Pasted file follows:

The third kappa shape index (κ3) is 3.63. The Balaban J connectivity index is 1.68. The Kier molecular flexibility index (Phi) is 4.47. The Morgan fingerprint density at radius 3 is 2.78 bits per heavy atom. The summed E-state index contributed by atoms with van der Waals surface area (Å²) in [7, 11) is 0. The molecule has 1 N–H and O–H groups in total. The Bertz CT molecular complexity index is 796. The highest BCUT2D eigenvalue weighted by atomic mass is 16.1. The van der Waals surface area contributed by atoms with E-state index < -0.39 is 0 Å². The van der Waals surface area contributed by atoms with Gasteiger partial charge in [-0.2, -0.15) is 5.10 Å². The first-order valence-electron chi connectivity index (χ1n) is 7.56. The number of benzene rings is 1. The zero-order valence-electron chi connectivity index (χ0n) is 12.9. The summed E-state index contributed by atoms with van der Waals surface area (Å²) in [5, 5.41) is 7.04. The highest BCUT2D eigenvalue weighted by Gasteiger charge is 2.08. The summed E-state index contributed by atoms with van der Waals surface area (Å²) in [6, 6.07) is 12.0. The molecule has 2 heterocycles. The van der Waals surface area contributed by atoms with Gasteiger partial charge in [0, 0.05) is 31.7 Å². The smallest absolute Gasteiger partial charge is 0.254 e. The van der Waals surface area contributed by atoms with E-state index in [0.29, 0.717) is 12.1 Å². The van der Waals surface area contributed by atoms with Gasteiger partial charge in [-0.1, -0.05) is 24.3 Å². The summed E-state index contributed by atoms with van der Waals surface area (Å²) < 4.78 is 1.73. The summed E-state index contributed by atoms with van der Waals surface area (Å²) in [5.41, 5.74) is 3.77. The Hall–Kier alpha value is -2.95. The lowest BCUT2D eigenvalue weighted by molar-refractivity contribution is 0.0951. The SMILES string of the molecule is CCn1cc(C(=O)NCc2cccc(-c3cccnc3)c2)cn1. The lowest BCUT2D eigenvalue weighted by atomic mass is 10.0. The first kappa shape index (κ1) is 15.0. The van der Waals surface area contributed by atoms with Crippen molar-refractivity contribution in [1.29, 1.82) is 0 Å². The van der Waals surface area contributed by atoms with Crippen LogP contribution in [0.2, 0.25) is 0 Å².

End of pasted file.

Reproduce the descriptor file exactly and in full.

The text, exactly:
The third kappa shape index (κ3) is 3.63. The Balaban J connectivity index is 1.68. The Kier molecular flexibility index (Phi) is 4.47. The Morgan fingerprint density at radius 3 is 2.78 bits per heavy atom. The summed E-state index contributed by atoms with van der Waals surface area (Å²) in [7, 11) is 0. The molecule has 1 N–H and O–H groups in total. The Bertz CT molecular complexity index is 796. The highest BCUT2D eigenvalue weighted by atomic mass is 16.1. The van der Waals surface area contributed by atoms with E-state index < -0.39 is 0 Å². The van der Waals surface area contributed by atoms with Gasteiger partial charge in [-0.2, -0.15) is 5.10 Å². The first-order valence-electron chi connectivity index (χ1n) is 7.56. The number of benzene rings is 1. The zero-order valence-electron chi connectivity index (χ0n) is 12.9. The summed E-state index contributed by atoms with van der Waals surface area (Å²) in [5, 5.41) is 7.04. The highest BCUT2D eigenvalue weighted by Gasteiger charge is 2.08. The summed E-state index contributed by atoms with van der Waals surface area (Å²) in [6, 6.07) is 12.0. The molecule has 2 heterocycles. The van der Waals surface area contributed by atoms with Gasteiger partial charge in [0, 0.05) is 31.7 Å². The smallest absolute Gasteiger partial charge is 0.254 e. The van der Waals surface area contributed by atoms with E-state index in [0.29, 0.717) is 12.1 Å². The van der Waals surface area contributed by atoms with Gasteiger partial charge in [-0.1, -0.05) is 24.3 Å². The summed E-state index contributed by atoms with van der Waals surface area (Å²) < 4.78 is 1.73. The summed E-state index contributed by atoms with van der Waals surface area (Å²) in [5.41, 5.74) is 3.77. The Hall–Kier alpha value is -2.95. The lowest BCUT2D eigenvalue weighted by molar-refractivity contribution is 0.0951. The SMILES string of the molecule is CCn1cc(C(=O)NCc2cccc(-c3cccnc3)c2)cn1. The lowest BCUT2D eigenvalue weighted by atomic mass is 10.0. The first kappa shape index (κ1) is 15.0. The van der Waals surface area contributed by atoms with Crippen molar-refractivity contribution in [1.29, 1.82) is 0 Å². The van der Waals surface area contributed by atoms with Crippen LogP contribution in [0.2, 0.25) is 0 Å².